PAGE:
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Dawn Eden's parents separated when she was five years old, and her earliest attitudes about love and sex were shaped by what she observed growing up in her mother's home. Her first experience with sexual abuse occurred at age five when she was molested by an adult man outside the home. Later, there were more violations in the home by one of her mother's boyfriends, including one in her mother's presence.
Dawn believes that the greatest wound caused by sexual abuse is the wound caused to the child's identity—the utilitarian lie that says the child has no value beyond his or her "usefulness" to others. As a young adult, she acted out of this lie that she had absorbed. In her twenties she worked as a rock journalist by day and pursued an uninspiring Sex and the City lifestyle by night until a radical conversion from agnosticism to Christianity brought it to an abrupt end.
After her first book, The Thrill of the Chaste: Finding Fulfillment While Keeping Your Clothes On (2006), became a surprise hit, she discovered that many people truly wanted to live chastely, but found it difficult emotionally because of a hunger for love which drove them compulsively to seek affirmation through sex. Dawn knew that this kind of emotional vacuum is often the result of childhood wounds. In her second book, My Peace I Give You: Healing Sexual Wounds with the Help of the Saints, she shows how the lives of the saints have given her hope and aided her healing.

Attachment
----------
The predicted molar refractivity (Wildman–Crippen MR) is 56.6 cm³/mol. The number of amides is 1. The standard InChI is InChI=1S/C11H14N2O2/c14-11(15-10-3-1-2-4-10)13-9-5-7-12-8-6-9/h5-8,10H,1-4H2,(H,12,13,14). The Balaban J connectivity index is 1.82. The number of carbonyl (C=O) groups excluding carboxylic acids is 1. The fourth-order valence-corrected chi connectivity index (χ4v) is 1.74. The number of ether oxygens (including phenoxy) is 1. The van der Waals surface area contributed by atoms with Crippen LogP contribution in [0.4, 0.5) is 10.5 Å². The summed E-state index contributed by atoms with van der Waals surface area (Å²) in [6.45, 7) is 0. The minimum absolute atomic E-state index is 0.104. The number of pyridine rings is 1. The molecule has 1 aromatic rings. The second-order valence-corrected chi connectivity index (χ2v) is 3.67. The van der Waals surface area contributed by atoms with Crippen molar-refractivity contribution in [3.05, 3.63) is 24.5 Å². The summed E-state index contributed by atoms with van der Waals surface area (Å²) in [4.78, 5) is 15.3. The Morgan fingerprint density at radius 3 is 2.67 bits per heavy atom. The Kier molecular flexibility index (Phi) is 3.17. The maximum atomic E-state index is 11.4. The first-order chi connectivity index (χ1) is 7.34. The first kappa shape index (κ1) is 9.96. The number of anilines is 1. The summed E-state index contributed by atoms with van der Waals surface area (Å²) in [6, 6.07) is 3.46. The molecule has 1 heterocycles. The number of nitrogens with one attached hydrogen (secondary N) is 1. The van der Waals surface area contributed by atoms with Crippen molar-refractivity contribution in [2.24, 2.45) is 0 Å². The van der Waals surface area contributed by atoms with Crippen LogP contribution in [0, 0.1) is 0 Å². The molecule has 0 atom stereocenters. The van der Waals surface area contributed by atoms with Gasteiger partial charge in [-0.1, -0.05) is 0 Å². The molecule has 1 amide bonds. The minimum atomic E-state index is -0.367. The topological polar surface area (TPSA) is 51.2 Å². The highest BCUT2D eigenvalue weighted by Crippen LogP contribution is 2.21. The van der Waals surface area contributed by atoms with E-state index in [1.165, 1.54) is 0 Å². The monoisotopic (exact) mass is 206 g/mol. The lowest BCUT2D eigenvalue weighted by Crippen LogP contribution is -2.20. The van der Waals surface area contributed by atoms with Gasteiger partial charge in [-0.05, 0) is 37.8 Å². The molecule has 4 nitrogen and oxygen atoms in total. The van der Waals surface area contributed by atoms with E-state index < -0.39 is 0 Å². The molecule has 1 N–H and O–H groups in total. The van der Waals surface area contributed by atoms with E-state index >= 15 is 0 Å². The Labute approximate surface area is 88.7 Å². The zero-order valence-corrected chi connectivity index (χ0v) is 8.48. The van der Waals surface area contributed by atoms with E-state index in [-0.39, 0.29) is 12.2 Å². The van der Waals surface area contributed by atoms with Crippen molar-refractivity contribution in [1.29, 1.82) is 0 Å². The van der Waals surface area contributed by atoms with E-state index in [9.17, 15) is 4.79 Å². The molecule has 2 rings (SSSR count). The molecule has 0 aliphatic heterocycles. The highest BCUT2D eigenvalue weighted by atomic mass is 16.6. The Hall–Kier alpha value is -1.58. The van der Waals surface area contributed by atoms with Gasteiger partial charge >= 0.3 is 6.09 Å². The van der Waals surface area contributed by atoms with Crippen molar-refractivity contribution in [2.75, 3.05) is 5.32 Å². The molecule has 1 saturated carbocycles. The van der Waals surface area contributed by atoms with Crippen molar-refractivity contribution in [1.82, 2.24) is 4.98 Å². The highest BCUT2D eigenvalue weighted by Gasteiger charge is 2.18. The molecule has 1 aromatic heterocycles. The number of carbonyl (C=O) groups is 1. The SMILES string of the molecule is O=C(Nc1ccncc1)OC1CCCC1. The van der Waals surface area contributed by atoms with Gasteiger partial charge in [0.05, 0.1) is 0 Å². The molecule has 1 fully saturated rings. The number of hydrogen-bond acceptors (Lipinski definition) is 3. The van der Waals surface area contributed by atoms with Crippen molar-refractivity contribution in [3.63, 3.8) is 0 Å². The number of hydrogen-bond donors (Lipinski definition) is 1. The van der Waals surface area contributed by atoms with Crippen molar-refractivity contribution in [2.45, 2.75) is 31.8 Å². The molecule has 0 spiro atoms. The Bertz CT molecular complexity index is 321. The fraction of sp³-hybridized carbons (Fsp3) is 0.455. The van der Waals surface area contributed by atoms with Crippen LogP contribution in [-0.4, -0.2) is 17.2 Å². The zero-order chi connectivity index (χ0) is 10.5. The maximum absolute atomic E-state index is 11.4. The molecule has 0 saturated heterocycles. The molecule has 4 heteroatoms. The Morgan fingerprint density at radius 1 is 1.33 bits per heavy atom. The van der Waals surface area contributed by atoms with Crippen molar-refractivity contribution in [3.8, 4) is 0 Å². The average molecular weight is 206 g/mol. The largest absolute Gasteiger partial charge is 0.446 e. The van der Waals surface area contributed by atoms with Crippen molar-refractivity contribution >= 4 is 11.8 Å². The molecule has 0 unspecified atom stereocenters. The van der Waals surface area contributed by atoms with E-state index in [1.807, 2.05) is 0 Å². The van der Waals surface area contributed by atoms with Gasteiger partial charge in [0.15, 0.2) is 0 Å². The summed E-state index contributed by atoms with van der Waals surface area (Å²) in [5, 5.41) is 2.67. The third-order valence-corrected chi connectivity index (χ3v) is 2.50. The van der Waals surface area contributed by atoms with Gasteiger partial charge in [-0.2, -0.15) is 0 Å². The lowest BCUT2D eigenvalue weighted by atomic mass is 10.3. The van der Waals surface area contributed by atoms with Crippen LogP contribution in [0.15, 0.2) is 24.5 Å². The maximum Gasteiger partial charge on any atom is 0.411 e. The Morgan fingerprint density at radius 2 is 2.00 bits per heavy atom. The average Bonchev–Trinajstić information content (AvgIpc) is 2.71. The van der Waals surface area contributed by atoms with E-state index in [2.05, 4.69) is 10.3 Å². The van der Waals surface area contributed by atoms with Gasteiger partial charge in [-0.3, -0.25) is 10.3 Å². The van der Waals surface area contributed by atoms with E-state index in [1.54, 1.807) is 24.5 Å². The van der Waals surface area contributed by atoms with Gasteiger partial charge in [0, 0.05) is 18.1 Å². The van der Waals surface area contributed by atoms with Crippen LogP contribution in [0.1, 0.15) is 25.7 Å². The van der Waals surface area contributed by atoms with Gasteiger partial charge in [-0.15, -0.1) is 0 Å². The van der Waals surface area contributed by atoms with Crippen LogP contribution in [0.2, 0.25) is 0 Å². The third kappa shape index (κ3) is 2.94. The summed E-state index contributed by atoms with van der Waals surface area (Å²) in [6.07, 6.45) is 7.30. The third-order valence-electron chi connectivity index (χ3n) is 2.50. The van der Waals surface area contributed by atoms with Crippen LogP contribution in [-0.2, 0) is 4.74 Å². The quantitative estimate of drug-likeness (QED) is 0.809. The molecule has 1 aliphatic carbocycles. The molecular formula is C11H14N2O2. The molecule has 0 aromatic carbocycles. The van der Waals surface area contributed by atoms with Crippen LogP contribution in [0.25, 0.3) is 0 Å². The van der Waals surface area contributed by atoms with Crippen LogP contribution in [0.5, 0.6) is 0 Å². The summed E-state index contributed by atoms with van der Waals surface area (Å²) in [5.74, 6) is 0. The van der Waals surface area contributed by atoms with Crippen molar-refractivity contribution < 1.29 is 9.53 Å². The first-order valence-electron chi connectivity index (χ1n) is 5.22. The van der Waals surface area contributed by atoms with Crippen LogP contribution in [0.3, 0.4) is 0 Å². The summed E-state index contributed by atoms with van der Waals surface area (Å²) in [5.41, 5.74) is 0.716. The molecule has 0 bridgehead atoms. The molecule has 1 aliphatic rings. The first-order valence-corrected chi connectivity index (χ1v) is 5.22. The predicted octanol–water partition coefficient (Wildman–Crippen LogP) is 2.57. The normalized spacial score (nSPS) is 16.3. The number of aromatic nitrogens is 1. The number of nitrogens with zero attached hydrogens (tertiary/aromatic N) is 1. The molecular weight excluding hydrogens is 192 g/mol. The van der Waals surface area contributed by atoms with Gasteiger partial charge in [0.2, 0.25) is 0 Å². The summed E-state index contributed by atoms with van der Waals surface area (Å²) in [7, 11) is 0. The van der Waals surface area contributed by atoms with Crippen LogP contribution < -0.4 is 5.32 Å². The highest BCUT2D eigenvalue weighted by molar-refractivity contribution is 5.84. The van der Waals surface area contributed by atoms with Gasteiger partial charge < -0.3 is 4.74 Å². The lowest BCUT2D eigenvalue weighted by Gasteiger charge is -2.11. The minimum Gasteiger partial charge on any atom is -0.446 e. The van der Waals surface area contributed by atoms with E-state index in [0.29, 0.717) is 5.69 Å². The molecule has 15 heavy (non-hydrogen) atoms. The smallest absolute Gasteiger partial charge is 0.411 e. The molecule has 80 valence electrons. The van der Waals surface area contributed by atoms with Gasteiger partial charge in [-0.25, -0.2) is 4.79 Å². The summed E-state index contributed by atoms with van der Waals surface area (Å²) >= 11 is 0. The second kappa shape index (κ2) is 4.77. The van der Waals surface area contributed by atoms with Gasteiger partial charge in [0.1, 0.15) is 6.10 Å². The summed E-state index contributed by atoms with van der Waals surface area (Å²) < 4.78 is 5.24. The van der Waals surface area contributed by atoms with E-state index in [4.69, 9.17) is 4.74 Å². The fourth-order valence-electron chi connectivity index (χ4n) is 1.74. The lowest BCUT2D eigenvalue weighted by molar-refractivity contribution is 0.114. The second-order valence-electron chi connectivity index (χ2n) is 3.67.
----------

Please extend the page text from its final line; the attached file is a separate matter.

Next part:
You call the environment you grew up in "sexually porous." What do you mean by that?
A sexually porous environment means an environment where the boundaries between adults' sexual behavior and children's own safety zone is not made clear—in fact, there is no safety zone for children. So I as a child—after my parents' divorce, growing up with my single mother—was not protected from adults' nudity, from adults' sex talk and dirty jokes, from pornography, including X-rated adult art films.
In your adult years, you took on what you call a rebel "false persona" as a coping mechanism.
It's common in some, although certainly not all, victims of childhood sex abuse to take certain pathologies into their adult sexual behavior, such as what psychologists call dissociative behavior. In my case, inside I felt like a vulnerable, unprotected child. I had been treated by adults as an object, and so I didn't have an understanding of my own value as a human being, let alone the infinite value that I had in Christ. And so, believing that adults were going to use me, I created a false self. That was the dissociation. I became, in the false self, sexually aggressive and provocative, so that, given that people were going to use me, I might at least have some control over how they did.
You dutifully followed the Cosmo rule, which you say is really the Universal Single-Person Rule in our secular age: Sex should push the relationship. But in your early thirties, you abandoned that strategy.
I abandoned that strategy because of my conversion, because I discovered the love and grace of Jesus Christ and I accepted him as my Lord and Savior. And as soon as I received that grace of conversion, I knew that the way I was living was not the way that God wanted me to live.
It's very clear from the gospel that God has a plan for marriage and that all of our physical sexual expression in terms of sexual activity is supposed to be within marriage. Because the point of sexual intercourse is not just physical activity; it's not just sex. It was created by God to bond us in a lifetime, one-man-and-one-woman commitment that would image the love of Christ in his Church and that would be fruitful.